Monday, August 26, 2013

More than a quarter of us speak something other than English

This may be the only way our country will become more like other countries; bilingual or trilingual. Although most of those countries teach the other languages, we are importing them.   - - Donna Poisl


Albert DeBono studied Latin in his Catholic school-going youth, he notes dryly — and a whole lot of help that’s been. Spanish is more useful at Benson’s Grocery in Bonita Springs.

Roughly 10 percent of his customers were Spanish-speaking when he bought the business 35 years ago, and now at least half are, he estimated.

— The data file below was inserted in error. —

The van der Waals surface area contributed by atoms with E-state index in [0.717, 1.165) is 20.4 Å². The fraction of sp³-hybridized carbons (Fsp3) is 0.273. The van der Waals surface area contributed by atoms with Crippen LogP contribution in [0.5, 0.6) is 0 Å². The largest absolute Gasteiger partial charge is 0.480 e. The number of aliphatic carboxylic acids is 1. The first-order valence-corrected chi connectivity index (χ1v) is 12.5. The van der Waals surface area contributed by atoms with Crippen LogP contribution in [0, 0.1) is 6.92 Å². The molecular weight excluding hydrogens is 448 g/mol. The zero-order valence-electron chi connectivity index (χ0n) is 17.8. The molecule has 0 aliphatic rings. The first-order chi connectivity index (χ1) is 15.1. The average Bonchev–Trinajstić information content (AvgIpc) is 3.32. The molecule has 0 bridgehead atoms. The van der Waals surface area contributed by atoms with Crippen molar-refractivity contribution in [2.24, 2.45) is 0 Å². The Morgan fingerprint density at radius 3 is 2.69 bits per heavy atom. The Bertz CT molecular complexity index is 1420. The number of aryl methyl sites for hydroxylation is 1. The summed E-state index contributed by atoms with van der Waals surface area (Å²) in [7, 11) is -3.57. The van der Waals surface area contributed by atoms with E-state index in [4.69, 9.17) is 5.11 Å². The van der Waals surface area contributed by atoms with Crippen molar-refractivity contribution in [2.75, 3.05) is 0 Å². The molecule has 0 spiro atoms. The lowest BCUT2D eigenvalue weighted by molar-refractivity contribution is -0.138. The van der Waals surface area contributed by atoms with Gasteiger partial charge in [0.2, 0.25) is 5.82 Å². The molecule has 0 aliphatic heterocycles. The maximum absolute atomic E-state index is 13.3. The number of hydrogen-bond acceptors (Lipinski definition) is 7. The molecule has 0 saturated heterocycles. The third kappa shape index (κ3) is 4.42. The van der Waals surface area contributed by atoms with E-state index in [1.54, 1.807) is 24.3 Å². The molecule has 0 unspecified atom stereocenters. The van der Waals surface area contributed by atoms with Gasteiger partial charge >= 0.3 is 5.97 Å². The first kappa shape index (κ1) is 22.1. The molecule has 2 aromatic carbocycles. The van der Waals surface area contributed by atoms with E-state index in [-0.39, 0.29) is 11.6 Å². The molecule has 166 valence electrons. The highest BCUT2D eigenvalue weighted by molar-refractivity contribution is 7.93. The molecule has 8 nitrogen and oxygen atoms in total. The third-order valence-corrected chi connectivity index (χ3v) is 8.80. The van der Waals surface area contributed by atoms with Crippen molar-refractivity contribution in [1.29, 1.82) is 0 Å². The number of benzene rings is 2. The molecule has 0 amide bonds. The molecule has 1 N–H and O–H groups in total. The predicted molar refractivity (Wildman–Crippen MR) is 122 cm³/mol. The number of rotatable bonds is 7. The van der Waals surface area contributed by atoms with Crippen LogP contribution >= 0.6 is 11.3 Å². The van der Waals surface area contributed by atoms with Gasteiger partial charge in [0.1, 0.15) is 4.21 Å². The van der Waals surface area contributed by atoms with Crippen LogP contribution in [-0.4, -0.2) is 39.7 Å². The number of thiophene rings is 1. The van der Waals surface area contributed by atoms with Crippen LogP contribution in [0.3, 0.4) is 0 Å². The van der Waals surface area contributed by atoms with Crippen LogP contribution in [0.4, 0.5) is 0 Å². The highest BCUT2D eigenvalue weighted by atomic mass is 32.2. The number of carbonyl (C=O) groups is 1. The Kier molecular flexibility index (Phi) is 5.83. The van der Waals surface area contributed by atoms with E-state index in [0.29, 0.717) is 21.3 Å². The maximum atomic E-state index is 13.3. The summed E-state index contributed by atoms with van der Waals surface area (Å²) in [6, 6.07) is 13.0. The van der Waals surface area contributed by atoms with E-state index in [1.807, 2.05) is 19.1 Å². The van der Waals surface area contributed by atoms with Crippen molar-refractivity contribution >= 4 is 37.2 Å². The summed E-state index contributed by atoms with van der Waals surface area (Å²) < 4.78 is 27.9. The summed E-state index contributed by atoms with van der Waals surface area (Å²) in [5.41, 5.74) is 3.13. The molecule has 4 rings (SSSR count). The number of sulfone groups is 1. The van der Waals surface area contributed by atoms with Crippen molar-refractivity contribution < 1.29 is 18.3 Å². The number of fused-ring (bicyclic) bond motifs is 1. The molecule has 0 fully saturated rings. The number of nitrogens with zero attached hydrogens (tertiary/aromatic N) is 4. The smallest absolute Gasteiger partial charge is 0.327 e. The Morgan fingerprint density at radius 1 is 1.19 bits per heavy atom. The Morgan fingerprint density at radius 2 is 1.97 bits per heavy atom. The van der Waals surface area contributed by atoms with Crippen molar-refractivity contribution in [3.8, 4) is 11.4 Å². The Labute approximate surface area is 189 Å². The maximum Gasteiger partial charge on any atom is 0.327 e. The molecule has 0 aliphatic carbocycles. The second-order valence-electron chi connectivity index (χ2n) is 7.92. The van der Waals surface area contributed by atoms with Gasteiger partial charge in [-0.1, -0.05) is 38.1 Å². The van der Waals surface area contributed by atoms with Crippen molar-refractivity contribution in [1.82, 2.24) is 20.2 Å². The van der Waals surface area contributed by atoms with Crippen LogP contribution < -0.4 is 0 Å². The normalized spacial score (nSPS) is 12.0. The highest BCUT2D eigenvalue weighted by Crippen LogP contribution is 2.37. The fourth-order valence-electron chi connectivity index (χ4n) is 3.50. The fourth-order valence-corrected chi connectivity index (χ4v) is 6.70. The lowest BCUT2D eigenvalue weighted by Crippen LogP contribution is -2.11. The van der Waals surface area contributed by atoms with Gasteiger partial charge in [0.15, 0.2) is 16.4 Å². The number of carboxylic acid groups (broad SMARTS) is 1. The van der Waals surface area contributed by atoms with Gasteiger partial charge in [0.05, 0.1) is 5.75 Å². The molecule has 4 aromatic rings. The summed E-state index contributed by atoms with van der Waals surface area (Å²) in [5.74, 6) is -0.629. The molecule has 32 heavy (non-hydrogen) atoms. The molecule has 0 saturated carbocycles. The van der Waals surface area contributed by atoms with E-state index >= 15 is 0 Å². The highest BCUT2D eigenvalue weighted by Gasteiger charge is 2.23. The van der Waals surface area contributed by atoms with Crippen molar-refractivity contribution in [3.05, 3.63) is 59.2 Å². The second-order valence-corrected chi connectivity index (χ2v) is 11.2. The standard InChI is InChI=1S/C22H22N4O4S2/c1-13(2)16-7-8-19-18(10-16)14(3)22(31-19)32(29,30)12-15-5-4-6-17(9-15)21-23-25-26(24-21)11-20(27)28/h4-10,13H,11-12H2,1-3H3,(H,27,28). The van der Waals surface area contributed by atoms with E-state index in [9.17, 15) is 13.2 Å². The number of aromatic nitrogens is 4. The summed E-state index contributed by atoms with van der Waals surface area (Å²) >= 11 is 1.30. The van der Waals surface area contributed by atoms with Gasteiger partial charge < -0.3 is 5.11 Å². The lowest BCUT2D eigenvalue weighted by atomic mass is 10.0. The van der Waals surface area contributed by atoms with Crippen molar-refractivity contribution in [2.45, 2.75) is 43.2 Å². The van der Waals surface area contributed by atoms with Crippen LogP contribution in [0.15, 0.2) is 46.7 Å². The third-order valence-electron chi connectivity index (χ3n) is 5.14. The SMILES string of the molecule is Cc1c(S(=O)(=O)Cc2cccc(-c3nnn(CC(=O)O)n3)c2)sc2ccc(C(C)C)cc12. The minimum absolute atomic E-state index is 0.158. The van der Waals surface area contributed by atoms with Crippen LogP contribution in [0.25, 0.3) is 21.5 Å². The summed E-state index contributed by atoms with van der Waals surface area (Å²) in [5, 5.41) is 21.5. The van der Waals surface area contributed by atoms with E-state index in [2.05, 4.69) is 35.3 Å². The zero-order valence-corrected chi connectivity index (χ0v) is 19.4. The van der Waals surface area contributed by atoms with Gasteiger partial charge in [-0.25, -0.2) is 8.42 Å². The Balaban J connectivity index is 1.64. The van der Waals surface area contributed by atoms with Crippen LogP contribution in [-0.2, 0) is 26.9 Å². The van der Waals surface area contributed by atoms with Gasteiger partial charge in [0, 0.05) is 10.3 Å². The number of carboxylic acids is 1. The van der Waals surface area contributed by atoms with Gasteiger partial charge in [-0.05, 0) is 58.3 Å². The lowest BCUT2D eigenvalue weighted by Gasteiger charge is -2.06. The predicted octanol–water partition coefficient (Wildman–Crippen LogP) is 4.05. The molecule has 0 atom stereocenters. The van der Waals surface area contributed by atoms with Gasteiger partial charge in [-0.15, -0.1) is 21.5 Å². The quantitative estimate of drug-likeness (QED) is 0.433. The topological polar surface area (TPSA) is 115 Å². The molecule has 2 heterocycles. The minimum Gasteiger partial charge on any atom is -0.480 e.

This trend has played out across the country to varying degrees and in many languages. More than 27 percent of Floridians ages 5 and up spoke a language other than English at home in 2011, according to a Census Bureau report released in August. That’s a 2% increase from five years earlier.
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